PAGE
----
Trey Burke's incredible finish during the Sweet 16 against Kansas deserves a deep rewind
Updated: Jun 24
It’s March 29th, 2013. The Sweet 16, otherwise known as the Regional Semifinals, is taking place between the Kansas Jayhawks and Michigan Wolverines.
In a surprising twist, the lower-seeded Wolverines are up by 2 points on the #1-seeded Jayhawks.
It’s definitely not shocking that the Wolverines are currently winning. Rather, it’s surprising for anyone who turned off the game when Kansas led by 11 points late in the second half.
Not only did Kansas blow a double-digit lead during regulation, but their odds of winning were over 99 percent with under 3 minutes to play.
That doesn’t matter anymore though, and with under 10 seconds left in overtime, Kansas needs a practical miracle shot to force double-OT. Even crazier, they could win at the buzzer with a 3.
So can the Jayhawks pull off the incredible full court drive to the basket to tie things up at 87? We’ll find out in 10 short seconds.
But for now, let’s see how we got here. Kansas blew a huge lead earlier tonight, but how? To answer that question, we need to rewind.
Remember when I said it’s not shocking that Michigan is beating Kansas? Well, for starters, SB Nation only gave Kansas a 2-point edge. A two-point spread is not exactly a comfortable betting edge for gamblers, even though Kansas is 11-and-2 against the spread in its last 13 games
This front court matchup also features the National Player of the Year in Trey Burke. Burke, who actually grew up in Columbus, decided to become the arch enemy of the Buckeye faithful and instead attended the much-hated Michigan Wolverines.
Burke manned the point for the Wolverines, and even as a true freshman, head coach John Beilein (BEE-line) felt comfortable putting him on the court for over 1,200 minutes of game action. His 1,227 minutes logged ranked second in school history. However, Burke’s Wolverines finished the 2012 postseason by losing in the first round to the Ohio Bobcats.
To be fair, Ohio was a great team in 2012 who ended up finishing in the Sweet 16. Still, alumni from Ann Arbor began wondering if Michigan would ever return to the heights of the Fab Five era. For all of those non-history fans, Michigan was once a basketball king for college hoopers. Future Hall of Famer Chris Webber led the Fab Five recruiting class, and Jalen Rose played for the Wolverines as well. Incredibly, future NBA player Juwan Howard was the third best player during the Fab Five era.
The Fab Five got its name since all five of its starting players were Top 25 national recruits. However, the Fab Five never won a national championship game together. It seemed like the only detriment to the era was not winning a national title game, and Webber became the laughing stock of college basketball when he infamously called a timeout when his team no longer had one during the title game against North Carolina.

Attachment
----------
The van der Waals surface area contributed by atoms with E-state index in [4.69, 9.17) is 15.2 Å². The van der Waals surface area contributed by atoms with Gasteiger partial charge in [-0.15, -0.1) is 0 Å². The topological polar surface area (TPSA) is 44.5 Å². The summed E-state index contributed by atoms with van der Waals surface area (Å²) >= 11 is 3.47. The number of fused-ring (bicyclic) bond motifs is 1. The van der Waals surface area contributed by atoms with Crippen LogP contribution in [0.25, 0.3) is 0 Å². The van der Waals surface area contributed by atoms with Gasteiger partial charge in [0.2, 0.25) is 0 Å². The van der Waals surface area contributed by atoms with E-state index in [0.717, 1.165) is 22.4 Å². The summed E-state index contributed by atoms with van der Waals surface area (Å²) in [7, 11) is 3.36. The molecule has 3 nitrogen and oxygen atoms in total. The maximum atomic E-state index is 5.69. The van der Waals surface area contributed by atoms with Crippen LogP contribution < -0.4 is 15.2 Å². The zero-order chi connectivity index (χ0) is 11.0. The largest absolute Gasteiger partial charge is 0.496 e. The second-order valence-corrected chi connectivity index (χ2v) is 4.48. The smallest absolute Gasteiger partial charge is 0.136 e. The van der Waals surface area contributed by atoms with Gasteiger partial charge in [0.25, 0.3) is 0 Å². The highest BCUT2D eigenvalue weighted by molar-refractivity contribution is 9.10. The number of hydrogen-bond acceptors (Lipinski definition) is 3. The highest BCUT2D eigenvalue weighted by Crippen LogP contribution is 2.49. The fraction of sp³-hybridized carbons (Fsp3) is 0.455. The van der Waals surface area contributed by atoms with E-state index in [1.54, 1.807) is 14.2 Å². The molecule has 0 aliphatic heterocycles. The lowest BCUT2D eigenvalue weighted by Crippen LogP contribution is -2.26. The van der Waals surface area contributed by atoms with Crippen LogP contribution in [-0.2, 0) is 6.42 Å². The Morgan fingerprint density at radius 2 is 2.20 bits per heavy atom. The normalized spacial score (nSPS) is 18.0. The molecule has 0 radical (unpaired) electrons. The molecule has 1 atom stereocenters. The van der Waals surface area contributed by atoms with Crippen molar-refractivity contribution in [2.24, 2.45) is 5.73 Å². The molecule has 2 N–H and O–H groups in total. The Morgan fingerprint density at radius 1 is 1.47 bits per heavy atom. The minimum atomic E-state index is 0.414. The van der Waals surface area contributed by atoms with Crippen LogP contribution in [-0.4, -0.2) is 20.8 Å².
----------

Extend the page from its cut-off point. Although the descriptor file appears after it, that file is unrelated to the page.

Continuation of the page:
But the major problem of the Fab Five was the scandal following it. Notable U of Michigan booster Ed Martin made payments to players by laundering money through an illegal gambling operation. It was such a huge scandal that the FBI, IRS, NCAA, Big Ten Conference, and United States Department of Justice all had to investigate the matter.
The scandal inevitably led to Steve Fisher being fired from the program in 1997, although the NCAA investigation didn’t find him culpable of any wrongdoing. In total, four former players from the Michigan basketball program, Maurice Taylor, Robert Traylor, Louis Bullock, and Webber, collected a grand total of $616,000 from Martin.
The scandal forced Michigan to vacate its appearances in back-to-back national championship games, and Webber even got charged for perjury during the trial of Ed Martin’s illegal gambling operations. The NBA suspended the Sacramento Kings power forward three games during the 2002 season, with the University of Michigan disassociating itself from him until later this year in 2013. The Wolverines deleted Webber’s records from the basketball program’s records book. All because Webber admitted to giving Martin about $38,000 in cash during his amateur status as a student-athlete at Michigan. Webber admitted that the 38K was in reference to repayment for expenditures Martin did on his behalf.
Because of the scandal, Michigan became known as the program “the best college basketball team that money can buy,” and it hurt their recruiting pitch towards players for several years. The basketball team missed the NCAA Tournament every year from 1998-2006, but when Beilein became the head coach in 2007, things started to turn around rather quickly.
In 2009, the Wolverines returned to the tournament and even upset Clemson during Round 1. In 2011, Michigan barely lost to Duke during the Round of 32 by a final score of 73-71. The Wolverines weren’t quite back yet, but at least the stench of the Fab Five was slowly but surely going away.
The stench of the Fab Five was similar to that of a skunk, though. The Wolverines lost one scholarship for four consecutive seasons due to the scandal, and they even had to vacate their involvement in the 1997 NIT and 1998 Big Ten tournaments.
The best way to get people to forget about Ed Martin and the Wolverines? Well, Al Davis said it best:
“Just win baby.”
The 2012 Wolverines began to start doing that consistently. A 13-5 finish in conference play saw the Wolverines, Buckeyes, and Michigan State Spartans all recorded the same record. It was the first Big Ten title of any kind for Michigan since 1986.
But the sting of last year’s first-round exit to Ohio was still prevalent for many of the returning players. Whether the Wolverines were playing with a vengeance during the fall and winter of 2012 is unclear, but whatever the reason, Michigan was at one point the No. 1 team in the nation according to the Associated Press. They started the year at 21-and-2 and seemed to be unbeatable. In fact, the Wolverines started the year at 16-and-0.
The Wolverines couldn’t figure out Indiana, and after getting swept by the Hoosiers during the regular season finale, Michigan entered the 2013 NCAA Tournament with a meager Big Ten quarterfinal defeat.
Michigan hasn’t been playing terribly since their undefeated beginning, but they’re also just 10-7 in their last 17 games.
Meanwhile, Kansas is 5-0 in its last five games and has only lost once since early February. It’s not impossible for Michigan to pull off the upset, but the Wolverines will have to turn into the team from the calendar year of 2012, not so much the one basketball fans have seen in 2013.
After somewhat of a scare to 16-seed Western Kentucky, the Jayhawks rolled past the UNC Tar Heels for an appearance in the Sweet 16.
Still, Western Kentucky proved that the Jayhawks aren’t the Goliath of college basketball this season. That being said, the Jayhawks brought their A-game during the first half against Michigan.
Kansas scored an unreal 34 points in the paint after the first 20 minutes of play concluded. Michigan countered with just 14 points in the painted area.
The problem is Elijah Johnson is having foul problems today, so he could play three minutes the entire first half.